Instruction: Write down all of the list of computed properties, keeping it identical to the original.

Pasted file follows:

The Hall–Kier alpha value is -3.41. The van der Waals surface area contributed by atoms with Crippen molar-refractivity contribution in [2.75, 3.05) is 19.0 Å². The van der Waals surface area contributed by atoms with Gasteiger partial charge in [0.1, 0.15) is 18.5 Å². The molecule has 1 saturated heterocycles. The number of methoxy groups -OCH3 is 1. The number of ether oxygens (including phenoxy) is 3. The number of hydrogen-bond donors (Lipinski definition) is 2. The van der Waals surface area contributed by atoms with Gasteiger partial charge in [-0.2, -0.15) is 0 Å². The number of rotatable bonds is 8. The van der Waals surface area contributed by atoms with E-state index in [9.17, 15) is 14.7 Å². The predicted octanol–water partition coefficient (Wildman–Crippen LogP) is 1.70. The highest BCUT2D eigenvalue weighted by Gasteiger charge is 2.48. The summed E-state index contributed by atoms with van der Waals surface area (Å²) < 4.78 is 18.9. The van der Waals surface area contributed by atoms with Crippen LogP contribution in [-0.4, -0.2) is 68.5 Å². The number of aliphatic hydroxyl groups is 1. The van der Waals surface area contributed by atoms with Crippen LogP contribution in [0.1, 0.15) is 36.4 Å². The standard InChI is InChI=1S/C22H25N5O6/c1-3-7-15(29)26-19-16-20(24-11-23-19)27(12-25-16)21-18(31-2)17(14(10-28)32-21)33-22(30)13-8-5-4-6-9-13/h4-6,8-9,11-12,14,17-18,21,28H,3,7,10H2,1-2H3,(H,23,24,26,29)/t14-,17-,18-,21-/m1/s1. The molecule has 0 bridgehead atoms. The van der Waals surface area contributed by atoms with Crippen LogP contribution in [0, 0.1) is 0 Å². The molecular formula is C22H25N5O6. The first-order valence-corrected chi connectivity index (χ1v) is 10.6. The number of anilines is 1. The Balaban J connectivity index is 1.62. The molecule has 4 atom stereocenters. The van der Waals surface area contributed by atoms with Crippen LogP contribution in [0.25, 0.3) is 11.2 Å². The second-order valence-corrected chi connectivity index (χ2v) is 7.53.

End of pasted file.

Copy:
The Hall–Kier alpha value is -3.41. The van der Waals surface area contributed by atoms with Crippen molar-refractivity contribution in [2.75, 3.05) is 19.0 Å². The van der Waals surface area contributed by atoms with Gasteiger partial charge in [0.1, 0.15) is 18.5 Å². The molecule has 1 saturated heterocycles. The number of methoxy groups -OCH3 is 1. The number of ether oxygens (including phenoxy) is 3. The number of hydrogen-bond donors (Lipinski definition) is 2. The van der Waals surface area contributed by atoms with Gasteiger partial charge in [-0.2, -0.15) is 0 Å². The number of rotatable bonds is 8. The van der Waals surface area contributed by atoms with E-state index in [9.17, 15) is 14.7 Å². The predicted octanol–water partition coefficient (Wildman–Crippen LogP) is 1.70. The highest BCUT2D eigenvalue weighted by Gasteiger charge is 2.48. The summed E-state index contributed by atoms with van der Waals surface area (Å²) < 4.78 is 18.9. The van der Waals surface area contributed by atoms with Crippen LogP contribution in [-0.4, -0.2) is 68.5 Å². The number of aliphatic hydroxyl groups is 1. The van der Waals surface area contributed by atoms with Crippen LogP contribution in [0.1, 0.15) is 36.4 Å². The standard InChI is InChI=1S/C22H25N5O6/c1-3-7-15(29)26-19-16-20(24-11-23-19)27(12-25-16)21-18(31-2)17(14(10-28)32-21)33-22(30)13-8-5-4-6-9-13/h4-6,8-9,11-12,14,17-18,21,28H,3,7,10H2,1-2H3,(H,23,24,26,29)/t14-,17-,18-,21-/m1/s1. The molecule has 0 bridgehead atoms. The van der Waals surface area contributed by atoms with Crippen LogP contribution in [0, 0.1) is 0 Å². The molecular formula is C22H25N5O6. The first-order valence-corrected chi connectivity index (χ1v) is 10.6. The number of anilines is 1. The Balaban J connectivity index is 1.62. The molecule has 4 atom stereocenters. The van der Waals surface area contributed by atoms with Crippen LogP contribution in [0.25, 0.3) is 11.2 Å². The second-order valence-corrected chi connectivity index (χ2v) is 7.53.